In this work, we report the measurement and controlling of contact angle of metallic coatings deposited by physical vapor deposition technique. We create nanoparticles on the surfaces of these coatings by thermal annealing the deposited coatings in inert environment. Thin films of Ag, Cu, Al, In, and other metals were deposited on Si substrates with 4 nm thickness. After being thermally annealed at 800 C, the ex perimental measurements of the contact angle of DIW droplets dispensed on the deposited thermally annealed metallic thin films were carried out by Optical Contact Angle system (OCA 100 Dataphysics). Our results agree with fact that the contact angle is affected by several parameters such as liquid’s surface energy, roughness of the coatings’ surface, type of material of the surface. Results show that the contact angle depends strongly on the type deposited material. Contact angle of all studied metals have shown a decrease towards making the surface more hydrophilic surfaces when coatings were thermally annealed. The creation of nanostructured on the surface of coatings, which was investigated by atomic force microscope, has shown to affect the hydrophobicity or hydrophilcity of the surfaces. 4 nm silver thin-film has shown a reduction from 107o contact angle to 49.7o making it a hydrophilic surface after thermal annealing. These findings contribute to understanding the role of metallic nanostructured on surface wettability.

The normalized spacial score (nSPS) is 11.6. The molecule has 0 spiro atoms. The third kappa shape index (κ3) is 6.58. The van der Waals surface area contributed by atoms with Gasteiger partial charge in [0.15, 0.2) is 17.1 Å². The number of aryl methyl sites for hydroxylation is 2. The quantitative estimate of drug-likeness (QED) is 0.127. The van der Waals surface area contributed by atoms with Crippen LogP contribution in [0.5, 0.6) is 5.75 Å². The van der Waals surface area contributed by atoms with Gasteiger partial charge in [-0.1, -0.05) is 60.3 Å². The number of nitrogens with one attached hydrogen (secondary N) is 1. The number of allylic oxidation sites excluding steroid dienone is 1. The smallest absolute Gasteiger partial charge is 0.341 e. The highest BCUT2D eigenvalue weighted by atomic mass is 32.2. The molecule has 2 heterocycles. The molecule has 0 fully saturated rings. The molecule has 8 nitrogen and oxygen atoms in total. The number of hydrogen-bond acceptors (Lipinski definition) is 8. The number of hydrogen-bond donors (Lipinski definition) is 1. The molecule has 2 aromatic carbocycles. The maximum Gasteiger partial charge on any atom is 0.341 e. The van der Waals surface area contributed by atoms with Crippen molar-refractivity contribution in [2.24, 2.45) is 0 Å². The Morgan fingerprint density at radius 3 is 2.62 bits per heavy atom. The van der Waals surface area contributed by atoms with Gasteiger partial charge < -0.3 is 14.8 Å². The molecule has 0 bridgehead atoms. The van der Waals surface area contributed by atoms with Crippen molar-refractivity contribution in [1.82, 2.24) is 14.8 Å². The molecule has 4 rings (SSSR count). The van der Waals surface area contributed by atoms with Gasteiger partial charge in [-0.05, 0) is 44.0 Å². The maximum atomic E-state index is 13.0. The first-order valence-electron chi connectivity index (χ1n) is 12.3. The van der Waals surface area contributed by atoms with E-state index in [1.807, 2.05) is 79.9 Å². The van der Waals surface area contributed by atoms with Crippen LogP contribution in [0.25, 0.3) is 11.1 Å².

Session Abstract Book
(294KB, May 5, 2020)
Time Period TuA Sessions | Abstract Timeline | Topic B Sessions | Time Periods | Topics | ICMCTF2018 Schedule